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Posted on September 20th, 2021 in Forestry, Wood Products/Manufacturing, Woodlands | No Comments »

South Bend Tribune: Look up the next time you pass a pine tree in Michiana — chances are it’s loaded with cones.

Conditions this season are ripe for an abundance of these woody reproductive organs of pine trees, and they’ll soon fall to the ground in both urban and forested areas.

Why so many? Lindsey A. Purcell, urban forestry specialist with Purdue University’s Forestry and Natural Resources Department, said some of the abundance could be the natural two-year, cone-producing cycle of conifers.

One year there’s few, if any, cones, while the following year the trees go into a seed-producing frenzy.

But more pine cones can also mean the trees are producing more reproductive seeds as a way to deal with the stress of a dry or changing climate.

It’s a matter of survival: The tougher, drier the season, the stronger the urge for the trees to reproduce through seeds so the species can survive.

“Drought conditions creates stress, and a lack of water seems to be an important stressor,” Purcell said.

Central Indiana has drought conditions this season, but northern Indiana areas near South Bend have fared better.

Trees have male and female cones. The males produce the pollen, while the female cones are often seen in the upper portions of conifers and hold the seeds that propagate the species.

Once pollinated, the tree’s female cones develop as the seeds mature, and they are usually conical or round-shaped. The individual plates on the cones, known as scales, keep the seeds safe from weather extremes and hungry animals until it’s warm and dry enough to release them to grow into new trees.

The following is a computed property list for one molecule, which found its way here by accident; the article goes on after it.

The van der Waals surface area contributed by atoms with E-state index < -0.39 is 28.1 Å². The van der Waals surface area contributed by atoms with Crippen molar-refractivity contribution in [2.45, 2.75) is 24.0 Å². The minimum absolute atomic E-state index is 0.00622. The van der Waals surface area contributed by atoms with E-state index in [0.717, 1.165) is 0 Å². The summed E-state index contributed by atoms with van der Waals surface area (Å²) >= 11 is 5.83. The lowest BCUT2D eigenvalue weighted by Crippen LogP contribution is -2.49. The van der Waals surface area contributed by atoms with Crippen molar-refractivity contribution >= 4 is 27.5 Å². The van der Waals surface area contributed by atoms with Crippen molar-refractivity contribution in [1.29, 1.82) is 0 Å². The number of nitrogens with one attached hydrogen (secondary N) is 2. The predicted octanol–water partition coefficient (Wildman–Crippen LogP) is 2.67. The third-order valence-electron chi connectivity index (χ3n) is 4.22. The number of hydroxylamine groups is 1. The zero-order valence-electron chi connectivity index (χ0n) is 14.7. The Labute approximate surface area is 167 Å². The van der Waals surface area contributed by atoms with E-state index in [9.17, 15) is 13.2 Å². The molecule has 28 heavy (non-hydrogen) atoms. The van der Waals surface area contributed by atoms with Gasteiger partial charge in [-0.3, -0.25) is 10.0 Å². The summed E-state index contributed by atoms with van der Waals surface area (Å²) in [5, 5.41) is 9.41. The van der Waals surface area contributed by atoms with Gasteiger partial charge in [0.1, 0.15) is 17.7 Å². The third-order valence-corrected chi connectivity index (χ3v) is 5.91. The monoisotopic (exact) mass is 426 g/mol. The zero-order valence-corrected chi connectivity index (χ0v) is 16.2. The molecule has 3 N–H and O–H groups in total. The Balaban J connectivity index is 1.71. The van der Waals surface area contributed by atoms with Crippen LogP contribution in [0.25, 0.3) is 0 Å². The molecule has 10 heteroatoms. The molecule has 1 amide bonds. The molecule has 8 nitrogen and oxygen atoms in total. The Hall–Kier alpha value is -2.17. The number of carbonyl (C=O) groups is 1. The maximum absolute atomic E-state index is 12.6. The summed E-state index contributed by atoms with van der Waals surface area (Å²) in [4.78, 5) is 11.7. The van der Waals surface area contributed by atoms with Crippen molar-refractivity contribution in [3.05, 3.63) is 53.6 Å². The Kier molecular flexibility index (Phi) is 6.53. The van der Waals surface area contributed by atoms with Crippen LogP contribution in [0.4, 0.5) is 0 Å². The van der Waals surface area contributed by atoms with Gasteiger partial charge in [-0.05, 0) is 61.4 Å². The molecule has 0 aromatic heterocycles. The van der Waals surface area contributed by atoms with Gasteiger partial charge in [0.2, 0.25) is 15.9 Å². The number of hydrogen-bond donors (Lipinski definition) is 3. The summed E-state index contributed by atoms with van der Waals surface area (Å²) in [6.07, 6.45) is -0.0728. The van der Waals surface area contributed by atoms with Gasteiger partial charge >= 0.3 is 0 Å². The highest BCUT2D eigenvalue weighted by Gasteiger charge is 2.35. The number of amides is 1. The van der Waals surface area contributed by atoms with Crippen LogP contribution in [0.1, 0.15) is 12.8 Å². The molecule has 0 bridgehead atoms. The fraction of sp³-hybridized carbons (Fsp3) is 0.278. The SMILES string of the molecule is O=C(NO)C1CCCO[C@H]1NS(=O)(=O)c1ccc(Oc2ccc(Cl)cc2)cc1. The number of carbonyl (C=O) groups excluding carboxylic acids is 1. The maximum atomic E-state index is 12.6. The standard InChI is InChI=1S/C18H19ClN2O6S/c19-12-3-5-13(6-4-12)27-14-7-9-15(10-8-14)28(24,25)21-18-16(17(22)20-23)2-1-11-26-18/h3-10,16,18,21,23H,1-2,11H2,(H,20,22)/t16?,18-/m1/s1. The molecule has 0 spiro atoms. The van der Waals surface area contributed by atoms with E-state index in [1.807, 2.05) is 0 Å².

The cones are the protective coatings for the seeds, shielding them from water, wind and harsh conditions.

Most pine cone seeds are edible and not poisonous, but experts say Norfolk Island pine and yew trees are not true pine trees and both are toxic and should be avoided.

Full Article >>>

Resources:
Find an Arborist, Trees are Good
Tree wounds and healing, Got Nature? Blog
Ask an Expert: Tree Selection and Planting, Purdue Extension – Forestry and Natural Resources (FNR) YouTube Channel
Planting Your Tree Part 1: Choosing Your Tree, Purdue extension-FNR YouTube Channel
Tree Installation: Process and Practices, The Education Store
Tree Pruning Essentials, The Education Store

Lindsey Purcell, Urban Forestry Specialist
Purdue University Department of Forestry and Natural Resources

Greg Swiercz, Writer
South Bend Tribune

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